The deputy governor of the Bank of England Paul Tucker will attempt to clarify his involvement in the rate-rigging affair today after being dragged into the scandal by former Barclays boss Bob Diamond.
Mr Tucker, a forerunner for the top position at the Bank when Sir Mervyn King steps down, faces a series of questions from MPs on the Treasury Select Committee over alleged conversations he had with Barclays on the key interbank lending rate known as the Libor.
Emails released by the Bank of England today show that Mr Tucker requested a meeting with Mr Diamond in October 2008 to discuss Libor.
John Mann MP received records of the emails following a Freedom of Information request to the Bank of England. He has said that the Bank may be in contempt of Parliament for not releasing the emails sooner.
The deputy governor found himself in the spotlight after Mr Diamond disclosed a memo of a phonecall between the two men, in which Mr Tucker appears to imply that Barclays should submit lower Libor submissions:
In his appearance before the Treasury Select Committee, Mr Diamond said he "didn't feel it was an instruction" to lower the Libor rates, but that he was left "confused" by the conversation.
See ITV News' Political Editor Tom Bradby's report:
He said there were 14 or 15 other banks, including nationalised lenders such as Royal Bank of Scotland, who he knew had a weaker financial position than Barclays and were still submitting lower Libor rates.
Outlining his interpretation of Mr Tucker's comments, he said: "He felt that our Libor rates, relevant to the other 15 posters, could be lower."
Mr Tucker will be questioned about whether figures within the Bank of England were aware that rate-rigging was going on, and if not, whether they took their eyes off the ball.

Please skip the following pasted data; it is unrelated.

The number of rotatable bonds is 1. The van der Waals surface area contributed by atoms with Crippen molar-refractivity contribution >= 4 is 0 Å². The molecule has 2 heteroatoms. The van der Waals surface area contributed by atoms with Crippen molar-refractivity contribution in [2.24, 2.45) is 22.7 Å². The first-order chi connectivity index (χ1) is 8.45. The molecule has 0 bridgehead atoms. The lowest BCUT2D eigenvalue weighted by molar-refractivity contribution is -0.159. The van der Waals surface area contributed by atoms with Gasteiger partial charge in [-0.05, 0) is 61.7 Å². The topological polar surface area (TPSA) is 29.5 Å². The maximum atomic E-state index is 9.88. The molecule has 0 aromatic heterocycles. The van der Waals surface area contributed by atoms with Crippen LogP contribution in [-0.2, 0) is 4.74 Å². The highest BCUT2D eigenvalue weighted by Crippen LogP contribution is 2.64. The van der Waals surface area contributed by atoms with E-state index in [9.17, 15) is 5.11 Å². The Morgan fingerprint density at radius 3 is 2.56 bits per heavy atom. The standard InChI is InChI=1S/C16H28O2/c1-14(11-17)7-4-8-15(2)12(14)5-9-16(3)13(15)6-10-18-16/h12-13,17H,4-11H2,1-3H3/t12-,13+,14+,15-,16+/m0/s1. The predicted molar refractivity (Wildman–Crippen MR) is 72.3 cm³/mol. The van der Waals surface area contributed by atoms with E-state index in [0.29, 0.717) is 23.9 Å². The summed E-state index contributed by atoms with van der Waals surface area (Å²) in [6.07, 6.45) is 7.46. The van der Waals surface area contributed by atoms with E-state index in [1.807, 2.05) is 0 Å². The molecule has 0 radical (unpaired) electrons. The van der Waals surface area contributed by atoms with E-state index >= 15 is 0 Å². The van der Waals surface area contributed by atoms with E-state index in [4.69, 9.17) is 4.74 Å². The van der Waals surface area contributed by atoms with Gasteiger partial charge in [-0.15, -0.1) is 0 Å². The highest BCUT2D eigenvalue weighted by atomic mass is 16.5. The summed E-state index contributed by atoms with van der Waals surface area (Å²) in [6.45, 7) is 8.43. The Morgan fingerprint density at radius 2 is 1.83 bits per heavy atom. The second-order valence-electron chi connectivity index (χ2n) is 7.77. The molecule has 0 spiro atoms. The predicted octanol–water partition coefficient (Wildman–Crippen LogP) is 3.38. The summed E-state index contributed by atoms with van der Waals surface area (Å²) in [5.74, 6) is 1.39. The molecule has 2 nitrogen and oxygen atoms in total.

Attention will also focus on who the "senior figures within Whitehall" cited in the memo refer to. Mr Diamond refused to "speculate" on their identities.
Meanwhile, the phrase has triggered a spate of finger-pointing in Whitehall as politicians from the Labour government of the day sought to distance themselves from the affair.
The Financial Times (£) reports that government sources have confirmed that the Cabinet Secretary Sir Jeremy Heywood was the Whitehall figure mentioned. My Tucker will probably be asked to confirm this.
Meanwhile, the Labour leader Ed Miliband delivered a speech this morning outlining how he would seek to reform ethics in banking. He pointed to the Libor rate-fixing scandal as vindication of his much-criticised attack last year on "predatory" capitalism.
The committee will question Barclays chairman Marcus Agius on Tuesday morning. No other witnesses have been called so far.